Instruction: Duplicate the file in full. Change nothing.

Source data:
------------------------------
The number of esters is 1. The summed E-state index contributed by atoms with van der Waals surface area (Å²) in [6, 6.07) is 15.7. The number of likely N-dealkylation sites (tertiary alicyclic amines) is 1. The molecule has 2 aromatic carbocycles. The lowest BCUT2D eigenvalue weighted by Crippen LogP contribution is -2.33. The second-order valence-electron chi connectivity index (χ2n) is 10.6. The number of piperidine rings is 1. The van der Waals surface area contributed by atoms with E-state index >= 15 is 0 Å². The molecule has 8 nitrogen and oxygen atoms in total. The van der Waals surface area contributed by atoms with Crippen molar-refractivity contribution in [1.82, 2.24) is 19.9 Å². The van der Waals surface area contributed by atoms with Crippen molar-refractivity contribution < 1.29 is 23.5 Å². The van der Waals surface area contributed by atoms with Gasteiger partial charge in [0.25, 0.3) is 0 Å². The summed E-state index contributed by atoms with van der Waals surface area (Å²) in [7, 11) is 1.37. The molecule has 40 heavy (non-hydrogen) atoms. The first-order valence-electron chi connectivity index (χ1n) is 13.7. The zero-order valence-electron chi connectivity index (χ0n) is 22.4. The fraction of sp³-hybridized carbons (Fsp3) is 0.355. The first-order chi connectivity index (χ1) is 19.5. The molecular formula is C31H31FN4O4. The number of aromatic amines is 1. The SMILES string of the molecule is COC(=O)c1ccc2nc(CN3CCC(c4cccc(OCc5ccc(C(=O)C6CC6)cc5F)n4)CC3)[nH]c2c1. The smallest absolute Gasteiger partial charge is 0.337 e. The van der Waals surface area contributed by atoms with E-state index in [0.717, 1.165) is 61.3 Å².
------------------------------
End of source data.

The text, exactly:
The number of esters is 1. The summed E-state index contributed by atoms with van der Waals surface area (Å²) in [6, 6.07) is 15.7. The number of likely N-dealkylation sites (tertiary alicyclic amines) is 1. The molecule has 2 aromatic carbocycles. The lowest BCUT2D eigenvalue weighted by Crippen LogP contribution is -2.33. The second-order valence-electron chi connectivity index (χ2n) is 10.6. The number of piperidine rings is 1. The van der Waals surface area contributed by atoms with E-state index >= 15 is 0 Å². The molecule has 8 nitrogen and oxygen atoms in total. The van der Waals surface area contributed by atoms with Crippen molar-refractivity contribution in [1.82, 2.24) is 19.9 Å². The van der Waals surface area contributed by atoms with Crippen molar-refractivity contribution < 1.29 is 23.5 Å². The van der Waals surface area contributed by atoms with Gasteiger partial charge in [0.25, 0.3) is 0 Å². The summed E-state index contributed by atoms with van der Waals surface area (Å²) in [7, 11) is 1.37. The molecule has 40 heavy (non-hydrogen) atoms. The first-order valence-electron chi connectivity index (χ1n) is 13.7. The zero-order valence-electron chi connectivity index (χ0n) is 22.4. The fraction of sp³-hybridized carbons (Fsp3) is 0.355. The first-order chi connectivity index (χ1) is 19.5. The molecular formula is C31H31FN4O4. The number of aromatic amines is 1. The SMILES string of the molecule is COC(=O)c1ccc2nc(CN3CCC(c4cccc(OCc5ccc(C(=O)C6CC6)cc5F)n4)CC3)[nH]c2c1. The smallest absolute Gasteiger partial charge is 0.337 e. The van der Waals surface area contributed by atoms with E-state index in [0.717, 1.165) is 61.3 Å².